Why everything’s gone quiet on the takeover front – A must-read view from the Middle-East

*Archie – who has lived and worked in the UAE for several years – on why it’s gone silent on the takeover front over the past few days*

You’re probably like me in that first thing in the morning you scour the ‘net looking for any sign of progress in the sale of Newcastle United to the UAE’s Sheikh Khaled. Or if we’re more truthful, to anyone really, just as long as it doesn’t stay with Ashley.

You’ll read anything that you don’t recognise, only to find out that you read it yesterday when it was reported by another site with a slightly less cryptic headline, and the day before that when it was first reported as an ‘exclusive’ by one of three newspapers which, if we’re honest, under normal circumstances we wouldn’t trust to give us the right date.

Well here’s some breaking news for you that you won’t see on any other site, or in any of the papers. Yesterday, in the main conference room of the Emirates Palace Hotel in Abu Dhabi at 4:05 pm, absolutely nothing happened that had anything at all to do with the sale of the club. Nothing happened! Not a thing! 

I suggested in a previous article that nothing substantial would happen until mid to late June – and here’s why:

Yesterday was a Sunday, and as we all know not a lot happens in the UK on a Sunday anyway.
But today is the 3rd of June. Nothing special about that you may say? True, but in the UAE they don’t call it the third day of June – this year they call it the last day of Ramadan. Or they might – depending on the weather.

The Holy month of Ramadan is the month of the Islamic calendar when, during daylight hours all good Muslims, out of respect for their beliefs, refrain from eating, drinking, smoking and other personal pleasury things.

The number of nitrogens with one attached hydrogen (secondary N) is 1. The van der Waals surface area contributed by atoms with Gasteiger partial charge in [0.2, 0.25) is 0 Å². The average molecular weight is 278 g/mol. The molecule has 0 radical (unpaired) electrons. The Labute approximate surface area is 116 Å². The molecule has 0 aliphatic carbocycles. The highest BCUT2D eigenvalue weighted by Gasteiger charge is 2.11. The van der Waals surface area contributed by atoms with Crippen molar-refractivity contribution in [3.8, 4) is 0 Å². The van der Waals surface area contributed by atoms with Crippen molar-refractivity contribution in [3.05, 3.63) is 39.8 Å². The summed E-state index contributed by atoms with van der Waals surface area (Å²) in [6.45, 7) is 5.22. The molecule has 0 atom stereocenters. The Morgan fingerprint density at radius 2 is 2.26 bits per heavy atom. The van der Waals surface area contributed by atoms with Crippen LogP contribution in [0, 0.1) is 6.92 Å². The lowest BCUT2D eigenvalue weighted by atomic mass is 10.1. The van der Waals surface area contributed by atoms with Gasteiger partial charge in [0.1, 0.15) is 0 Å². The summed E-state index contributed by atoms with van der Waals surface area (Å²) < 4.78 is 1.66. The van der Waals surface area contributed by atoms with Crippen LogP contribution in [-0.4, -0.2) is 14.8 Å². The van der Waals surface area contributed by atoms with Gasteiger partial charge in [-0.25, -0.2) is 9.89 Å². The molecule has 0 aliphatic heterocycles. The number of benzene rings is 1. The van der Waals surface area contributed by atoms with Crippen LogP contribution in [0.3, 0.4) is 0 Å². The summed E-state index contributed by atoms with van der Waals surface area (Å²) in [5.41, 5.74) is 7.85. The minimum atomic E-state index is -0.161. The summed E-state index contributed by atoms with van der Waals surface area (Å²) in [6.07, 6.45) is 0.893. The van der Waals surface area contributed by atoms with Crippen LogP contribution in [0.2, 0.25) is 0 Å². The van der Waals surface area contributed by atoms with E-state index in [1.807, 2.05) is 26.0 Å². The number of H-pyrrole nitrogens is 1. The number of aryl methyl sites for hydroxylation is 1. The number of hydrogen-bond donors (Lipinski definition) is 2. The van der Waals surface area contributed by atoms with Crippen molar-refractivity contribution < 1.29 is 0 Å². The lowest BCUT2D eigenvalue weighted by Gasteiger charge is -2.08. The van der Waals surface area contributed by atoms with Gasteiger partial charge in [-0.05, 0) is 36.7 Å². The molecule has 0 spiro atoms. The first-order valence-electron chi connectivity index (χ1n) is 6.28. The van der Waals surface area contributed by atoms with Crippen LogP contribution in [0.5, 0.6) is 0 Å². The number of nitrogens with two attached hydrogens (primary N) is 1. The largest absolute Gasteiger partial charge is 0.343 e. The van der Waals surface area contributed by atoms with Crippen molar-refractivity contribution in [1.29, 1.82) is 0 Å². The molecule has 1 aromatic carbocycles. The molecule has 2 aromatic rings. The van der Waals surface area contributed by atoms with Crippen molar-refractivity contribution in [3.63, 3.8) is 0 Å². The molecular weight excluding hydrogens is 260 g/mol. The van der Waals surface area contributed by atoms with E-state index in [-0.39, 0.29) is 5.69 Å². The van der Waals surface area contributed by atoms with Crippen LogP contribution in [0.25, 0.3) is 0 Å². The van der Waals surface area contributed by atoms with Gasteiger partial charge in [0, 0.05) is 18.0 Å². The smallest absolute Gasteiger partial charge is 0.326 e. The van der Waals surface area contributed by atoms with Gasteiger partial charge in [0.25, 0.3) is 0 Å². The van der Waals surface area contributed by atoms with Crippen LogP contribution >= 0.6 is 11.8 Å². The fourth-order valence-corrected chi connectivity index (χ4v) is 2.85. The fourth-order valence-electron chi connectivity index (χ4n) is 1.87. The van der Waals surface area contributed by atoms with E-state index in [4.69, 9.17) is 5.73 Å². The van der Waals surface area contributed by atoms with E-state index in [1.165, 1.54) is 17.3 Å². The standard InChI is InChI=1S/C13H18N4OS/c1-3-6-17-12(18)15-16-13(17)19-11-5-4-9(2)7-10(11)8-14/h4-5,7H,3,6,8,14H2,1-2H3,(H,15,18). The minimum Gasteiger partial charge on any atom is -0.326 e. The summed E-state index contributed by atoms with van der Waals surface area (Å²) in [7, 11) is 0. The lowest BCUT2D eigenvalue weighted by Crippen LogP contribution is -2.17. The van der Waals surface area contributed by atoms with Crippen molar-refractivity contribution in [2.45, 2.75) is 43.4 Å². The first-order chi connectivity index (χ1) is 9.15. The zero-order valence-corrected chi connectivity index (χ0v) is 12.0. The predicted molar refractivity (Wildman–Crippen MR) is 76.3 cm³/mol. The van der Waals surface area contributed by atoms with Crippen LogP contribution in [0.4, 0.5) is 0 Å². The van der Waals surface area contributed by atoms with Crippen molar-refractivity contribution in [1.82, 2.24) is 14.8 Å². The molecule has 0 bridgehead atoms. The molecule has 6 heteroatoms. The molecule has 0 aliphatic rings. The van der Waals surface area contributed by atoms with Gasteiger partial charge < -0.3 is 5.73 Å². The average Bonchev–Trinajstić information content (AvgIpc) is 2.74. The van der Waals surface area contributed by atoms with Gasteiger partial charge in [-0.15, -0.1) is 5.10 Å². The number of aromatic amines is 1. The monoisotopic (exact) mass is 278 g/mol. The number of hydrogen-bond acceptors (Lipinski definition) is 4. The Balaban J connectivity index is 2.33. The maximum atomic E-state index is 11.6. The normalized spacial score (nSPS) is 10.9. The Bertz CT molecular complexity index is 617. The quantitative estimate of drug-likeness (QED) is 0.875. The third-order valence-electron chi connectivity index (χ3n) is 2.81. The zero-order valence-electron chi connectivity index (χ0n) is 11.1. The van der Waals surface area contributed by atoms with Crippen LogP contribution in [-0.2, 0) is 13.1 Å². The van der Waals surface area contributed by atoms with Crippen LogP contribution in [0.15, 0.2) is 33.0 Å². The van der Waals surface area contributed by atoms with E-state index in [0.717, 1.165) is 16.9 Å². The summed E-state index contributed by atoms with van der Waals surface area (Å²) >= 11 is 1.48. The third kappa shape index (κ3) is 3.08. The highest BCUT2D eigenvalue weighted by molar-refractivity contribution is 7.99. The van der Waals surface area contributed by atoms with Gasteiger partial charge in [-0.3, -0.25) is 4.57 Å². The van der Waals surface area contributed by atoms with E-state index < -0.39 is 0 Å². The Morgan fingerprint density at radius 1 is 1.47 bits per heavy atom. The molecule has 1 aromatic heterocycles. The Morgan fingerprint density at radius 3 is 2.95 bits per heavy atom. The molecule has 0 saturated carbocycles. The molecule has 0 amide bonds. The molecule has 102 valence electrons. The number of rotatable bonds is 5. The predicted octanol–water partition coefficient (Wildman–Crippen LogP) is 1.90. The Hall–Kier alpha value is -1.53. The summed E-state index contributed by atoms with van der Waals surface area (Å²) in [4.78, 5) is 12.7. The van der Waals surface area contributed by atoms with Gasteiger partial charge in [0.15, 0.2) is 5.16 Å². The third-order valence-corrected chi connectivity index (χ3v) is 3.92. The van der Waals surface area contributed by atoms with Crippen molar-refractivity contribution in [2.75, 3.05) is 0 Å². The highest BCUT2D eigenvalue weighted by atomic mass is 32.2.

A side effect of this is that once the sun goes down, effectively all bets are off, and they socialise with their friends and family throughout the evening and usually well into the morning. This results in what can best be described as a “leisurely” approach to the working day. It’s generally just accepted that during the Holy month not a lot of business is going to get done.

Considering that throughout history the Arabs have been such renowned astronomers it may come as a shock to some of you that the day upon which Ramadan will officially finish cannot be announced ahead of time. There is a tradition that the new moon for the following month of Shawwal must actually be seen before the old month can end and the new one begin. If the moon is seen tonight by the official Moon Sighting Committee, then tomorrow is the first of Shawwal and it will have been a 29 day Ramadan. If the moon is not seen then it’s a 30 day month and Shawwal slips a day to the right.

After Ramadan comes the celebration of Eid Al Fitr, or the breaking of the fast of Ramadan. According to the UAE Government the Eid Holiday will last from the 29th day of Ramadan to the 3rd of Shawwal, so after a quiet Ramadan, from Tuesday onwards, this week is pretty much wiped out.  Another well respected “tradition” is – if the holiday starts on the Tuesday, then you might as well make a week of it. You can bank on the office being empty the entire week.